What shocks me the most is a 12-year-old boy who is travelling alone.
This time there are plenty of women on board, and - for the first time - small children
Many women are physically and psychologically completely exhausted. They are hardly able to walk. But there is also a lot of joy on board. It’s emotional for all of us.
The rescued people we already have on board always help us to deal with new arrivals. We assign them certain tasks. They like helping out because it gives them something to do and makes them feel useful.
That night I’m on watch. I find mothers feeling seasick, continuously vomiting. They don’t have the strength to look after their babies. Fortunately the other mothers are lending a helping hand.
One man suddenly has a panic attack: he dreamt about the things he endured in Libya and has some difficulty coping with it.
When I finally go to bed I’m supposed to sleep. But it takes me a long time before I finally get to rest.
"This day we encounter five boats. In the end we have nearly 800 people on board"
Soon enough my restless night backfires. At 3 am we have to wake up again.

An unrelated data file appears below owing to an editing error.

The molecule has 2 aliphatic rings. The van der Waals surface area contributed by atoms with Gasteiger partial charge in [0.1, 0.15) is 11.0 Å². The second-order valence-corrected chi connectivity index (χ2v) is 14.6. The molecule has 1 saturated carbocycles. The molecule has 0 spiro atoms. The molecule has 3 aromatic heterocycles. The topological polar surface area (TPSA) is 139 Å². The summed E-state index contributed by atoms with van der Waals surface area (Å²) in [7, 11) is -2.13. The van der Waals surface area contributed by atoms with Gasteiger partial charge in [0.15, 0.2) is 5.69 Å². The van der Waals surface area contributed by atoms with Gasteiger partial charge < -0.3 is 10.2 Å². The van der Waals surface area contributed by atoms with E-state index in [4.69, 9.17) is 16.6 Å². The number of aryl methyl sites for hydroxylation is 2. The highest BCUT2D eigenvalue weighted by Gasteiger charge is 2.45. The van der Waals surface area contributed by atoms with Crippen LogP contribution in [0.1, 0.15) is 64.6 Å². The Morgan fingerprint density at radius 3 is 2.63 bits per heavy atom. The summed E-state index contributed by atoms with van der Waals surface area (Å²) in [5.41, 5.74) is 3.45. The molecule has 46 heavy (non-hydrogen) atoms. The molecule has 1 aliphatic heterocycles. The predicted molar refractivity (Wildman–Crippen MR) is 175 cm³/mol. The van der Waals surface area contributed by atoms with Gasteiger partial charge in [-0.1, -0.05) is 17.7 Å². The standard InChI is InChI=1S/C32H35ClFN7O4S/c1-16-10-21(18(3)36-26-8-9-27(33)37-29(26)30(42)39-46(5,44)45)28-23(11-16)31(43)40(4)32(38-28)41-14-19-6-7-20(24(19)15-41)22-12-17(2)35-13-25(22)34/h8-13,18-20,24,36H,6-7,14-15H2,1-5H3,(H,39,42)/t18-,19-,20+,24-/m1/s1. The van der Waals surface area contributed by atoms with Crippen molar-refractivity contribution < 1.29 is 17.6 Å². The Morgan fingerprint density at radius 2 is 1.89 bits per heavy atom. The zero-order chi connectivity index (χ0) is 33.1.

Things start to get busy: we encounter five new boats, and in the end we have nearly 800 people on board!
Every inch of our ship is packed. Everyone needs hot tea and something to eat. Only the most urgent cases get medical treatment.
We only have five minutes to eat ourselves. In the end we work 36 hours straight!
The people we rescue are wrapped in blankets to keep warm.
On board we have some people from Syria, who are really agitated, because they left their bag with their passports in the rubber raft. But in the end they’re happy again: the rescue team went and retrieved them.
One man from Sudan starts crying when he realises what he has been through. We try our best to be there for him. On the crowded boat there are some disputes from time to time, but we are able to mediate.
After a short night it takes us four hours to distribute breakfast to everybody. It requires good logistics to have the situation under control.
After we have finished we continue writing down the stories of the rescued people. We want to give them a voice and collect proof of the human rights violations they had to experience.
Another problem occurs: a woman goes into labour, which can turn into an emergency if you’re on a ship. We asked the coast guard to send one of their boats to evacuate her – this time to Malta.
Looking towards an uncertain future
I’m on guard from midnight to 2 am, working into the night to Sunday. The night is short again.
The next morning we reach the port of Augusta for disembarkation. There’s some agitation in the air - and we watch them go off again into their uncertain future.
We’re happy that we could help them. We load new supplies. Then we’re all happy that we can rest.
The last days have been REALLY exhausting, physically and mentally.
But I’m feeling good knowing what we could achieve.